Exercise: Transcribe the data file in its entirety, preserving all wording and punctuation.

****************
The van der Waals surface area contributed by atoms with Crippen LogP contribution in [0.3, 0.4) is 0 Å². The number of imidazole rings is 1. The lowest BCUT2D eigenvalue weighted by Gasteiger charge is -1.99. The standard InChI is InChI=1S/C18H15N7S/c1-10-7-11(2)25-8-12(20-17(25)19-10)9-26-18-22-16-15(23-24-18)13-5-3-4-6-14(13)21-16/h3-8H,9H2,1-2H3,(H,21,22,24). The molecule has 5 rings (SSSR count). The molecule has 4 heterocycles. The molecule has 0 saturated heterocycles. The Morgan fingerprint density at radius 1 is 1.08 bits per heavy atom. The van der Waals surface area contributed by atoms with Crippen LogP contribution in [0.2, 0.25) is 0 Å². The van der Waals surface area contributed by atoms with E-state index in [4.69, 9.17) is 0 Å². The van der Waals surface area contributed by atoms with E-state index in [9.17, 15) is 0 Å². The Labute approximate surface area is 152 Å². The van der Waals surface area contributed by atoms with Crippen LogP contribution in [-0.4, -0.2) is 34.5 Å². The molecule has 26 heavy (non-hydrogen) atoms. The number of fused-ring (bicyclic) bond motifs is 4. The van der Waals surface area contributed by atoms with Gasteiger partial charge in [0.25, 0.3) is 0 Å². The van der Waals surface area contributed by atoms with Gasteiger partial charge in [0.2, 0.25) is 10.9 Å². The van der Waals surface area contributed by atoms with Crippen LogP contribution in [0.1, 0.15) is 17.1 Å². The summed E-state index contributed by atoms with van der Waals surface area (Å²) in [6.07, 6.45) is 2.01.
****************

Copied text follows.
The van der Waals surface area contributed by atoms with Crippen LogP contribution in [0.3, 0.4) is 0 Å². The number of imidazole rings is 1. The lowest BCUT2D eigenvalue weighted by Gasteiger charge is -1.99. The standard InChI is InChI=1S/C18H15N7S/c1-10-7-11(2)25-8-12(20-17(25)19-10)9-26-18-22-16-15(23-24-18)13-5-3-4-6-14(13)21-16/h3-8H,9H2,1-2H3,(H,21,22,24). The molecule has 5 rings (SSSR count). The molecule has 4 heterocycles. The molecule has 0 saturated heterocycles. The Morgan fingerprint density at radius 1 is 1.08 bits per heavy atom. The van der Waals surface area contributed by atoms with Crippen LogP contribution in [0.2, 0.25) is 0 Å². The van der Waals surface area contributed by atoms with E-state index in [4.69, 9.17) is 0 Å². The van der Waals surface area contributed by atoms with E-state index in [9.17, 15) is 0 Å². The Labute approximate surface area is 152 Å². The van der Waals surface area contributed by atoms with Crippen LogP contribution in [-0.4, -0.2) is 34.5 Å². The molecule has 26 heavy (non-hydrogen) atoms. The number of fused-ring (bicyclic) bond motifs is 4. The van der Waals surface area contributed by atoms with Gasteiger partial charge in [0.25, 0.3) is 0 Å². The van der Waals surface area contributed by atoms with Gasteiger partial charge in [0.2, 0.25) is 10.9 Å². The van der Waals surface area contributed by atoms with Crippen LogP contribution in [0.1, 0.15) is 17.1 Å². The summed E-state index contributed by atoms with van der Waals surface area (Å²) in [6.07, 6.45) is 2.01.